United States and China to hold trade talks at the end of January.

On January 17, China's Ministry of Commerce confirmed Vice Premier Liu He will meet with Treasury Secretary Steven Mnuchin and United States Trade Representative Robert Lighthizer January 30-31 in Washington.   Chinese Vice Minister for Commerce Wang Shouwen and Vice Minister for Finance Liao Min are reportedly planning to visit Washington, D.C. the week before to prepare for the Liu-Lighthizer-Mnuchin meetings.

Also on January 17, the Wall Street Journal reported that Secretary Mnuchin has floated lifting tariffs on China in hopes of enticing Chinese officials to make a broader and more ambitious deal.  The previous day, January 16, Vice President Mike Pence indicated little progress had been made in U.S.-China trade talks; Senate Finance Chairman Chuck Grassley (R-IA) also revealed that Ambassador Lighthizer had told him that not much progress had been made.  According to other media reports, the two sides have not produced the draft text for any deal yet.     

President Trump is reportedly still deciding whether to continue his tariff pressure on China or to support concessions intended to support U.S. financial markets and avoid a recession before his 2020 re-election campaign.  On January 14, Trump told a farmers’ convention in New Orleans that a deal may be possible.  The President also said that China is having “a very hard time because of the tariffs,” and badly want a deal.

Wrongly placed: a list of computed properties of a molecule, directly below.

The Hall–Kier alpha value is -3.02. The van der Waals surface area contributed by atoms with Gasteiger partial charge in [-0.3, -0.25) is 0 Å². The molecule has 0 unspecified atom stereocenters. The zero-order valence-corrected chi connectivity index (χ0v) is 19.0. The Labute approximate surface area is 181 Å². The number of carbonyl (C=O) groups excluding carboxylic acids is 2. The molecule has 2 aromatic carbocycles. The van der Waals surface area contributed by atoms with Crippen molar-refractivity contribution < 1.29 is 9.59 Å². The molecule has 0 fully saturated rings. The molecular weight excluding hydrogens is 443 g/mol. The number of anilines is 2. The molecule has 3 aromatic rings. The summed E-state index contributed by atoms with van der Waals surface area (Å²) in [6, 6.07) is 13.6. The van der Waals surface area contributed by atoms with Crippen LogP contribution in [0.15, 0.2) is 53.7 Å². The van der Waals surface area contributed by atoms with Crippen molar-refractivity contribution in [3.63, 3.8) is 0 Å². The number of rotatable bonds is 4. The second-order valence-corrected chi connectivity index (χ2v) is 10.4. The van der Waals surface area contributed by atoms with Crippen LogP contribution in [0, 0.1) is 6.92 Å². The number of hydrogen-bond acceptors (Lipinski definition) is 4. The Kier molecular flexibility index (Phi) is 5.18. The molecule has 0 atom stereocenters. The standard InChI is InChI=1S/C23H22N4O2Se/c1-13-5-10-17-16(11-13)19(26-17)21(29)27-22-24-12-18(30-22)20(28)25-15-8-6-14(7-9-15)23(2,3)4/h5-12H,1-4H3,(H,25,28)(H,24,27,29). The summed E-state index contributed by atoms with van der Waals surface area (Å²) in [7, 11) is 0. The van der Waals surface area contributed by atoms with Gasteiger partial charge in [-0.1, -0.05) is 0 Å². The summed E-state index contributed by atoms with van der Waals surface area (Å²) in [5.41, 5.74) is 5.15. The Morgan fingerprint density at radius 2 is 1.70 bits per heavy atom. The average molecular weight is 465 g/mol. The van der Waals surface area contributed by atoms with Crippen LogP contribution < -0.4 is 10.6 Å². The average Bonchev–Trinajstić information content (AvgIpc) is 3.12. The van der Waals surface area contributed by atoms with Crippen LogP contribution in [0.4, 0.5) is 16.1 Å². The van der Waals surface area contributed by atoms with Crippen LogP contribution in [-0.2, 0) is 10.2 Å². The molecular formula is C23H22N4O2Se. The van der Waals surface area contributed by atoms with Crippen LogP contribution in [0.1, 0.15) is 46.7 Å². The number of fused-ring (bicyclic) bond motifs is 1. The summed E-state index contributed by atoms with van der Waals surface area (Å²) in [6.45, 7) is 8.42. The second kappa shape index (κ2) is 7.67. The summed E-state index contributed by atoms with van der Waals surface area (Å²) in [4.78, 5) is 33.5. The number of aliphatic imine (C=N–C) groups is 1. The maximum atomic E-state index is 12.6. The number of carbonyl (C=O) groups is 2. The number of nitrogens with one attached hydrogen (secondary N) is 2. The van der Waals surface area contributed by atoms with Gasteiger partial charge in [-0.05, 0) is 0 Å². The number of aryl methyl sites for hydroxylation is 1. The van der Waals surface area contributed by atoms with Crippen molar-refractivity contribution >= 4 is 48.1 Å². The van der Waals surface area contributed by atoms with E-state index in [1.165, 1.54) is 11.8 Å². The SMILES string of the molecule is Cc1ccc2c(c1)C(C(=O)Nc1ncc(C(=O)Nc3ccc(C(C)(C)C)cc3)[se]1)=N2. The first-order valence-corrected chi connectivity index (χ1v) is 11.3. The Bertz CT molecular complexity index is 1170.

The high-level meeting with Liu He in Washington will come just one month before the March 1 deadline President Trump set for China to address the Administration’s Section 301 complaint regarding forced technology transfer, IPR violations, non-tariff barriers, and cyber theft, otherwise the tariffs on $200 billion worth of Chinese imports will increase from 10 to 25 percent, and the remaining $250 billion in Chinese exports could be subjected to penalty tariffs.

Ambassador Lighthizer is also reportedly prepared to consider offering U.S. businesses an exclusion process for the $200 billion tranche of 301 tariffs if there is no deal and they are increased from 10% to 25%.  On January 11, Lighthizer told Senator Tim Kaine (D-VA), that USTR will implement an “appropriate” product exclusion process for U.S. businesses whose products are covered by the 25 percent tariffs if a deal is not reached by March 2.